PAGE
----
When I first conceived the idea of the Adele Gossling Mysteries, I wanted to know what life was like in the first years of the early 20th century. I knew my first book, The Carnation Murder, was going to involve an aristocratic family, so I went in search of anything (books, movies, etc) that portrayed life among the aristocracy. I stumbled upon a series that, although it takes place in Britain, mirrors the life wealthy Americans would have lived during this time. I immediately fell in love with it.
Photo Credit: Jean Marsh, who co-created and starred in Upstairs, Downstairs at a signing at the Broadway Theater in Barking, East London, cropped, 12 December 2009, taken by Tim Drury: Rhain/Wikimedia Commons/CC BY SA 2.0
Photo Credit: Dame Eileen Atkins, co-creator of Upstairs, Downstairs, reciting poetry at the British Library, 7 October 2021, The Josephine Hart American Poets Hour: Starkinson/ Wikimedia Commons/ CC BY 3.0
The British TV series Upstairs, Downstairs was the brain-child of two veteran British actresses: Jean Marsh and Dame Eileen Atkins. The two women were dismayed when they watched an earlier British drama The Forsyte Saga (from 1967, not the 2002 mini-series), and realized the series never portrayed the life of the servants who played such a major role in the Forsyte family members’ lives. They wanted to make a comic series set during a time when the class hierarchy was still pronounced in Britain about the troubles and turmoils of those who worked for these aristocratic families – the “downstairs”.
However, when the series was sold, the production company that bought it changed a few things. First, they decided the series should portray not just the downstairs but also the “upstairs,” or, the aristocratic family for which the servants in the series worked (the Bellamys). Second, they decided to take the comedy out of the series and make it more of a drama along the lines of The Forsyte Saga, which had aired four years before the launch of Upstairs, Downstairs in 1971.
One of the fascinating things about this series is that you see how life in the early 20th century (the series ends in 1930) wasn’t easy for either masters and mistresses or servants. Aside from the modern conveniences both had to do without (even though the Bellamys were wealthy so money was no object), the social expectations for both were sometimes difficult to manage.
The pilot episode shows this beautifully, though more from the “downstairs” point of view. Right from the first scene, we see a young woman (played by Pauline Collins) who comes to the house to interview for a position as a maid make the social faux pas of the century — she knocks on the front door. The butler Hudson (Gordon Jackson), his expression one of stoic rage, motions for her to descend the stairs and come through the kitchen entrance and then chews her out for not knocking on the proper door. It’s clear the young woman has never worked in service before, something the other servants, even more than the lady of the house, grumble about. In fact, Lady Marjorie Bellamy (Rachel Gurney) is more sympathetic to the nervous young lady — until it comes to her name. The young lady gives her name as Clemence — a rather “uppity” French name. Lady Marjorie immediately changes it to Sarah and insists she be called by this name. This was actually not uncommon, as mistresses oftentimes either changed the names of their servants or they simply couldn’t be bothered to remember their name so they called them by the name of a former servant they had become used to.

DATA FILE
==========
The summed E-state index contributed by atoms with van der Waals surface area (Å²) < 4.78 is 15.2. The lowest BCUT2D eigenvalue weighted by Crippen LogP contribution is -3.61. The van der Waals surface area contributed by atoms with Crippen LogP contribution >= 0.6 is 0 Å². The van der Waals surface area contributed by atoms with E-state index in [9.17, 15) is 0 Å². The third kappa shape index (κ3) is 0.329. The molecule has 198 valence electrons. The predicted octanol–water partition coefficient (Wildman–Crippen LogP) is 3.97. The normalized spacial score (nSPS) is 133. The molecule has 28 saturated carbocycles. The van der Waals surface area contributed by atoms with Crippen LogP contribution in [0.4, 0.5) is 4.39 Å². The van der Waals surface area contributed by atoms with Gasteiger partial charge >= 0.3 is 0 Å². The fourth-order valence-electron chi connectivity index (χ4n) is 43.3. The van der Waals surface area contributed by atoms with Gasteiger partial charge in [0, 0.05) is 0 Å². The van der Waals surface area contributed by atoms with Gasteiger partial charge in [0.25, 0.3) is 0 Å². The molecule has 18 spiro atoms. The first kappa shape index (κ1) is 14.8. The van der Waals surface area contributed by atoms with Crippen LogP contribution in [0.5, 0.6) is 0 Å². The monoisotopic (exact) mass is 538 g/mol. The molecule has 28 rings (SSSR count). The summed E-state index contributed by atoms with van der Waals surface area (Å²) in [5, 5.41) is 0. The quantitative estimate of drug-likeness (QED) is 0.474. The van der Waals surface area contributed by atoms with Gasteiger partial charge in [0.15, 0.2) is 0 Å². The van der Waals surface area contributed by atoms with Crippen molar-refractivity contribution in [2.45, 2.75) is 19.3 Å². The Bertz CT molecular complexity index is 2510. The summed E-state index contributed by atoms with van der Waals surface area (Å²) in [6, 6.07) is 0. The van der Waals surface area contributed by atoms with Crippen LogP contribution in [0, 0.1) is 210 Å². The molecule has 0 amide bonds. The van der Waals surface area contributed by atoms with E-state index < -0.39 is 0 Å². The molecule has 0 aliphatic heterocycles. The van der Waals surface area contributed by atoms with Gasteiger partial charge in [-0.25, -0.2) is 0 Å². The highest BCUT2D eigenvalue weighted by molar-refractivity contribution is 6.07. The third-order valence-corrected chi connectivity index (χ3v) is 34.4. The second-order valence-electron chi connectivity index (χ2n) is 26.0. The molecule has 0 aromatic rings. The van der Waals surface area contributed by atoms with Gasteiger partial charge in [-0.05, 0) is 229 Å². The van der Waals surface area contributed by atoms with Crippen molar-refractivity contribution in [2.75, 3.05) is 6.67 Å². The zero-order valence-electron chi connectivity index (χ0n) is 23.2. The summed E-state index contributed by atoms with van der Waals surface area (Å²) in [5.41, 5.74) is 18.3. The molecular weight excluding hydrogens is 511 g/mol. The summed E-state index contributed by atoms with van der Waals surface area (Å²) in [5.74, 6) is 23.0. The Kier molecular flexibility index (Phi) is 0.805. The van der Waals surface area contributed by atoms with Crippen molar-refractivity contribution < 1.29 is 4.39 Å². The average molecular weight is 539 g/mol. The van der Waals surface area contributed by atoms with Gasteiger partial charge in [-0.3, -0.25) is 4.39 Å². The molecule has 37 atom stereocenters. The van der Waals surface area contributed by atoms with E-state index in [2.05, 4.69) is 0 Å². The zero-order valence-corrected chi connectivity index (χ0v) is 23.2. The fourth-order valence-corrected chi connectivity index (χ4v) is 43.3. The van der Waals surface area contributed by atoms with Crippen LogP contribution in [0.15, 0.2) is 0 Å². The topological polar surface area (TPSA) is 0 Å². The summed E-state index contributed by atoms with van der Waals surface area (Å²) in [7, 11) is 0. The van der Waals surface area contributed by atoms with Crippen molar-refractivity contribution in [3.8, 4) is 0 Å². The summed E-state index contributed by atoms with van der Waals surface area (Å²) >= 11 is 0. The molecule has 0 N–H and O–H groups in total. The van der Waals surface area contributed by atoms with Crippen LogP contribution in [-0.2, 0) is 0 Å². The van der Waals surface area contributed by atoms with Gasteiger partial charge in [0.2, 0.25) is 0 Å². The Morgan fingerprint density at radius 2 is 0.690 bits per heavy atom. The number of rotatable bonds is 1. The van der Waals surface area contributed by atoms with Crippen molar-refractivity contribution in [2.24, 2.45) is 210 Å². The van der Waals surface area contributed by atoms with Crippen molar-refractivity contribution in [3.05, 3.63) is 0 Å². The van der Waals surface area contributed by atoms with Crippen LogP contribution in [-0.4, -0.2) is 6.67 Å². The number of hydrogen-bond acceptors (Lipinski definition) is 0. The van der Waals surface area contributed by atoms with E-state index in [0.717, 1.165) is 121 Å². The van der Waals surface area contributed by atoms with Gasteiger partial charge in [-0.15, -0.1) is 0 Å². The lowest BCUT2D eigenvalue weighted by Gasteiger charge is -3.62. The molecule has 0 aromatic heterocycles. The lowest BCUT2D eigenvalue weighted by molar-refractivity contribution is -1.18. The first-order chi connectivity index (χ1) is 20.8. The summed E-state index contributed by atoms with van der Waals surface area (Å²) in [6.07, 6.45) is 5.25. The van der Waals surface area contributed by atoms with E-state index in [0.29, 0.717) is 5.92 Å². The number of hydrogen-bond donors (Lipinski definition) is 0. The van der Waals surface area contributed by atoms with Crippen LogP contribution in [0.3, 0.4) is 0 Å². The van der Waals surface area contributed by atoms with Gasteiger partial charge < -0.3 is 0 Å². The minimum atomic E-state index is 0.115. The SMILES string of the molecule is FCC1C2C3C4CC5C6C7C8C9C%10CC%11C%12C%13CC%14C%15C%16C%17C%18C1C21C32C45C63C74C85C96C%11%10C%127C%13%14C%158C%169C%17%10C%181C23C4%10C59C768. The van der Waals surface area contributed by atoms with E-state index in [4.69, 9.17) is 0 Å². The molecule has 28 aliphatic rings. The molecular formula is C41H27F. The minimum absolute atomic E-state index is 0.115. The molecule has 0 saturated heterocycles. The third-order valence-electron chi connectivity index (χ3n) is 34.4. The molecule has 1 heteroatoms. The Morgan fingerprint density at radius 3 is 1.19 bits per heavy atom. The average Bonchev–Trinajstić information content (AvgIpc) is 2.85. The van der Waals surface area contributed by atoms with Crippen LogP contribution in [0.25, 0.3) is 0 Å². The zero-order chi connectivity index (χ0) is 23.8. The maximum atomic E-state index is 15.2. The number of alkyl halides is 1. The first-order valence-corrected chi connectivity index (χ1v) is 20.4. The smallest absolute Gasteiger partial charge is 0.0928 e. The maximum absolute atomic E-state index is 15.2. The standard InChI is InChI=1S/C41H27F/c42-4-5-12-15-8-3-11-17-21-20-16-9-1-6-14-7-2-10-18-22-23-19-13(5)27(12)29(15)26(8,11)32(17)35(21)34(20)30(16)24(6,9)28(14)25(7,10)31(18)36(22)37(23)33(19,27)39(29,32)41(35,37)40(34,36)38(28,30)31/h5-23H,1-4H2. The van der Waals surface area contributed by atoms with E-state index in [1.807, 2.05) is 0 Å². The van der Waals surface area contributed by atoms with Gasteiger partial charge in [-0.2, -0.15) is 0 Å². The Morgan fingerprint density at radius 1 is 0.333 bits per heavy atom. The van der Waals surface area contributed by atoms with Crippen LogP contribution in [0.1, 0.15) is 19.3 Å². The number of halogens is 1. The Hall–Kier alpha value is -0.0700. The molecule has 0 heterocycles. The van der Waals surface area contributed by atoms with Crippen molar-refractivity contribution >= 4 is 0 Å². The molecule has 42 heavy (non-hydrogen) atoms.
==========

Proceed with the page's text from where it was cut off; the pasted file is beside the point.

Sarah ends up leaving service quite early in the series (though she does return later on) because, after getting a taste of not only the physical harsh labor but the social and psychological humiliation as well, insists on something better for herself. Members of the family feel the constraints of their social position as well, though in different ways. We see this with the father (whose background is respectable but whose aristocratic standing comes from his wife, and his Parlament peers never let him forget it), the son (whose military position doesn’t always suit his tastes), and the mother and daughter (both of whom suffocate under the constraints of the separate spheres so heavily cherished, especially in Britain, during this time).
Sometimes research can be really fun, and I was lucky enough to catch this series when it was on Netflix in its entirety. It served me well for my upcoming release, The Case of the Dead Domestic, which involves the death of a lady’s maid and the divide between the wealthy of Arrojo and the working class. The book comes out at the end of this month but feel free to pick up a copy now at a special preorder price here.
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